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A Soldier's Story

A Soldier's Story
Some roles are hard to shake. Ben Foster ("3:10 to Yuma," "Alpha Dog," "Six Feet Under") found this out the hard way on a recent promotional tour for his new film "The Messenger." At Hunter Airfield Base in Georgia, he started experiencing severe leg pain from an injury he never suffered. His leg "froze up," he says. "I couldn't walk downstairs without limping. It was so strange." Foster plays a soldier recovering from leg and eye injuries after returning from Iraq. "The mind and the imagination are really curious places. I'm sure those things will drift. That's what we do" as actors, he says. "We allow ourselves to believe things. It's just an occupational hazard." He adds, "I definitely need a vacation soon."

Foster's vacation will have to wait, as he is currently shooting a remake of the 1972 Charles Bronson thriller "The Mechanic" with Jason Statham in New Orleans. And still, Foster feels the weight of Staff Sgt. Will Montgomery, a war hero, who is begrudgingly given the position of Casualty Notification Officer, the title character in "The Messenger." Foster, known mostly for playing intense villains, flourishes in his best performance to date.

"The Messenger" differs from other films touching on war in Iraq: It is supported by the Army yet takes no political position, and it is set on U.S. soil. Foster and Woody Harrelson play soldiers who have the worst job in the Army: informing families of the deaths of their loved ones overseas. "There's no such thing as a satisfied customer," Harrelson's character tells Foster's character early in the film.

"We all get notified," Foster explains. "We all at some point have to notify somebody else, and culturally we don't want to talk about it. We live in a youth-oriented world and we don't deal with death. [On set] everyone was telling stories of loss and how we deal with it, how we get notified and how we get back to life afterwards. It wasn't a set full of tears, but it was a set full of people feeling safe enough to be with each other. We became really close, all of us, really fast."

How fast? Foster and Harrelson immediately became "brothers" on the train ride to Walter Reed Army Medical Center in Washington, D.C., Foster says: "It was instant. Twenty minutes in, it was like, 'Let's get up to some trouble.' " The trip to Walter Reed was supposed to be "a research project," allowing the actors to meet injured soldiers and get a tour of the facilities. "The second we walked in, the whole concept about being an actor dropped," he says, "and we were human beings seeing people who had experienced something beyond our abilities to really comprehend."

While there, Foster met a 19-year-old soldier who was missing a leg and had a special request. "He said, 'You better not make a movie like this,' and I'm not going to say the war movie that he named," Foster recalls. "He said, 'Because we won't see it. That's bullshit.' " The soldier took Foster's hand and put it on his leg, so the actor could feel the protruding bone trying to push through the healing skin. "When we left, I wasn't so much shaken; it was just—that's a human being. That's not a military guy. I wiped my face because I was tearing up, and my face started to burn. I realized it was the antiseptic from his wound. You can't leave an experience like that without feeling leveled and feeling like you have to serve that."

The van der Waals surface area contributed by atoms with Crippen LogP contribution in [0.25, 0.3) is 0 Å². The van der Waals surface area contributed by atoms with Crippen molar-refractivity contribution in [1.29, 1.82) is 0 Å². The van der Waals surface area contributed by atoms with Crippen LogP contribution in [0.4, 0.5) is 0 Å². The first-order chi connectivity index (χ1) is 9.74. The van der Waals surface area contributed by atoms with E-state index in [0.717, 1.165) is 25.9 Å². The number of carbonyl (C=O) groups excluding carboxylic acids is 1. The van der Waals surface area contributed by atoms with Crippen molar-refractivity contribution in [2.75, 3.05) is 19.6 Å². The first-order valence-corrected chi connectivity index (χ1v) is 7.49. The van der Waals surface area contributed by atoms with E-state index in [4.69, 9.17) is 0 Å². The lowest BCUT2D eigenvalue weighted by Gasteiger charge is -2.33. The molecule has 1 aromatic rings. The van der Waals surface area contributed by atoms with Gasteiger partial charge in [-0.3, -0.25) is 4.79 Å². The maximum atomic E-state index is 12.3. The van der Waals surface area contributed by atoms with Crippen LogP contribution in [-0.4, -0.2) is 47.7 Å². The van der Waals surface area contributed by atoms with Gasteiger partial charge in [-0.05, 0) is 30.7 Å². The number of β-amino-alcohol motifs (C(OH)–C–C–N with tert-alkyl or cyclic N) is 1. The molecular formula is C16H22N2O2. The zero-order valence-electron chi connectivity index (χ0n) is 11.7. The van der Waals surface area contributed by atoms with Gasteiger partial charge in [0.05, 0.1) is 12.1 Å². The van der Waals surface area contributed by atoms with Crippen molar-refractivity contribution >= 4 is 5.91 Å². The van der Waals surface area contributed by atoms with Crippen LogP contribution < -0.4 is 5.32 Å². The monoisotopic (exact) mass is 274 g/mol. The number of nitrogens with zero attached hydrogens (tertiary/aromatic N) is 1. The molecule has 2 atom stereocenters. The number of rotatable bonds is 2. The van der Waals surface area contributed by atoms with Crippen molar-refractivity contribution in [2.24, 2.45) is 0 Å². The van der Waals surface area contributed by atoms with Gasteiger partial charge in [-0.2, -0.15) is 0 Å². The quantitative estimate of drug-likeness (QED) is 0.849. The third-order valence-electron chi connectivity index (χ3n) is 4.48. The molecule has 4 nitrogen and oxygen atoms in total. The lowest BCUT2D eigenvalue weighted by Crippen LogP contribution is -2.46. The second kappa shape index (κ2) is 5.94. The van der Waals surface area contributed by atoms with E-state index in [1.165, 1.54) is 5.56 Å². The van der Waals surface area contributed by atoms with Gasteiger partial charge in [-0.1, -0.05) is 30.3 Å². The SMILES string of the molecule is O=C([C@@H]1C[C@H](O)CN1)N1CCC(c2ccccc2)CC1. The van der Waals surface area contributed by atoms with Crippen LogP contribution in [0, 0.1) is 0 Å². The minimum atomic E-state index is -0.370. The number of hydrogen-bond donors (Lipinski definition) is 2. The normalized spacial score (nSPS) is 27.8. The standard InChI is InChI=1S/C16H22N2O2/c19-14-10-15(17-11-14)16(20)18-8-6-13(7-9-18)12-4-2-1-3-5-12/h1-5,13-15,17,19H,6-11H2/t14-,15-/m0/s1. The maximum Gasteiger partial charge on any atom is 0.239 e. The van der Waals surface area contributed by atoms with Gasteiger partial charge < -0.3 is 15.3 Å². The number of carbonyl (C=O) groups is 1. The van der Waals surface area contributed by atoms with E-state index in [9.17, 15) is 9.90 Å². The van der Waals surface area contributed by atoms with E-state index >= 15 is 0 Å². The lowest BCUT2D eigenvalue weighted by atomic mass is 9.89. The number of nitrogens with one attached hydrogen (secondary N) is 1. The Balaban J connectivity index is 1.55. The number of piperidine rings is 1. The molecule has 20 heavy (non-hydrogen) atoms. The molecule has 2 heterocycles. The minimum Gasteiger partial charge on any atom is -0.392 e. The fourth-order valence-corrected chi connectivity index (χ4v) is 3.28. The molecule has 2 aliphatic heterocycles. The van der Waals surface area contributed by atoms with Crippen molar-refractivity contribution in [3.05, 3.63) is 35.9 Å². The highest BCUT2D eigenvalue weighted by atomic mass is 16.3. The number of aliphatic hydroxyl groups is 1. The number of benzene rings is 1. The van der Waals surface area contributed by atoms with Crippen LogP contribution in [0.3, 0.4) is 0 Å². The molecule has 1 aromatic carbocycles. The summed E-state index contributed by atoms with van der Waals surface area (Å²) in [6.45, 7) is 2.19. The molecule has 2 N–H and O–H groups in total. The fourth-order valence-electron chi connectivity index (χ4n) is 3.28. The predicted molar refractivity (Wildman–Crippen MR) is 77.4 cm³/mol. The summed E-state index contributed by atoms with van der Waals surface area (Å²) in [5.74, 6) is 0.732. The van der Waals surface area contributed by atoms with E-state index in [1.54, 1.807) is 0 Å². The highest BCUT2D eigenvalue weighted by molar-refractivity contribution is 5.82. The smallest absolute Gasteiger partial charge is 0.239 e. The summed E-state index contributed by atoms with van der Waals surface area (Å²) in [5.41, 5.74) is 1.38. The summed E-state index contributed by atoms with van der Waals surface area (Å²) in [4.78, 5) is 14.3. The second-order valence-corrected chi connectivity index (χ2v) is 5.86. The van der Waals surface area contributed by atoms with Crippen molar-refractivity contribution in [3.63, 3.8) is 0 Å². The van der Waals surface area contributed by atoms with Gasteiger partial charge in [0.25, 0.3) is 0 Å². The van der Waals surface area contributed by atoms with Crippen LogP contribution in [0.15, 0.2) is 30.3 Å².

Not long after the trip to Walter Reed, director Oren Moverman (who penned "I'm Not There" and "Jesus' Son") changed Foster's character's name from Derek to Will—the name of the soldier with the missing leg. The film has Foster and Harrelson knocking on six very different doors, including Samantha Morton's and Steve Buscemi's, to notify the NoKs—the next of kin. Each one was done in a single shot.

"Nothing was rehearsed," says Foster, who encouraged the director to incorporate into the film some of his own experiences as an Israeli soldier in Lebanon during the first intifada. Moverman "would talk to us separately, Woody and me, and he would talk to the actors inside, who we never met. He encouraged us to go off-book if necessary. He would whisper some questions. He had questions more than directions, which gives the actor ownership in a beautiful way. And we would do it maybe four times, long takes, and it became very easy to get lost."

Foster continues, "The beautiful thing about 'The Messenger' is that it reminds us, as awful or as traumatic or as small or as clumsy as we feel, if we keep our heart open we can still connect, and it's when we shut it down and try to overthink it that it closes. That's its own form of death."   

-Won a Young Hollywood Award for his breakthrough performance in 2006's "Alpha Dog," a Screen Actors Guild Award as part of the ensemble on "Six Feet Under," and a Daytime Emmy in 2003 for "Bang Bang You're Dead"
-Attended the Maharishi School for the Age of Enlightenment and still practices transcendental meditation twice a day
-Appeared with his brother Jon onscreen for the first time in the sci-fi film "Pandorum" earlier this year; he admits, "I wish it had turned out a little better."

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